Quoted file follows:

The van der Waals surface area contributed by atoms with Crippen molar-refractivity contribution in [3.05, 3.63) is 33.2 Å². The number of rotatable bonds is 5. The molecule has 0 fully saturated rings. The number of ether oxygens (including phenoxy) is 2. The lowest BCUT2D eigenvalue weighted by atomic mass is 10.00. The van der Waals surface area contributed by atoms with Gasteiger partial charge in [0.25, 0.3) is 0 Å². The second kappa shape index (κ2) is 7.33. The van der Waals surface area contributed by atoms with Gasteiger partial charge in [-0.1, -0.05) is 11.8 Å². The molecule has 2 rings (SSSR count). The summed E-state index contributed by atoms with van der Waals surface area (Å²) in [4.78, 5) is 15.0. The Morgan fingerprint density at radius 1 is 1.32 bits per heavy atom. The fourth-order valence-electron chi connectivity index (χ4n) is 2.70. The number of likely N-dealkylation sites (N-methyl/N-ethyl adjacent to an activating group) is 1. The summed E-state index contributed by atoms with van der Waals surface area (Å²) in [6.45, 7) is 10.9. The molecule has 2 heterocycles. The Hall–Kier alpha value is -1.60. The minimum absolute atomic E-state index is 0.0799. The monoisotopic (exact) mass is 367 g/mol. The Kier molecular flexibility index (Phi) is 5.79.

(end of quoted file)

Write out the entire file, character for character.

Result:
The van der Waals surface area contributed by atoms with Crippen molar-refractivity contribution in [3.05, 3.63) is 33.2 Å². The number of rotatable bonds is 5. The molecule has 0 fully saturated rings. The number of ether oxygens (including phenoxy) is 2. The lowest BCUT2D eigenvalue weighted by atomic mass is 10.00. The van der Waals surface area contributed by atoms with Gasteiger partial charge in [0.25, 0.3) is 0 Å². The second kappa shape index (κ2) is 7.33. The van der Waals surface area contributed by atoms with Gasteiger partial charge in [-0.1, -0.05) is 11.8 Å². The molecule has 2 rings (SSSR count). The summed E-state index contributed by atoms with van der Waals surface area (Å²) in [4.78, 5) is 15.0. The Morgan fingerprint density at radius 1 is 1.32 bits per heavy atom. The fourth-order valence-electron chi connectivity index (χ4n) is 2.70. The number of likely N-dealkylation sites (N-methyl/N-ethyl adjacent to an activating group) is 1. The summed E-state index contributed by atoms with van der Waals surface area (Å²) in [6.45, 7) is 10.9. The molecule has 2 heterocycles. The Hall–Kier alpha value is -1.60. The minimum absolute atomic E-state index is 0.0799. The monoisotopic (exact) mass is 367 g/mol. The Kier molecular flexibility index (Phi) is 5.79.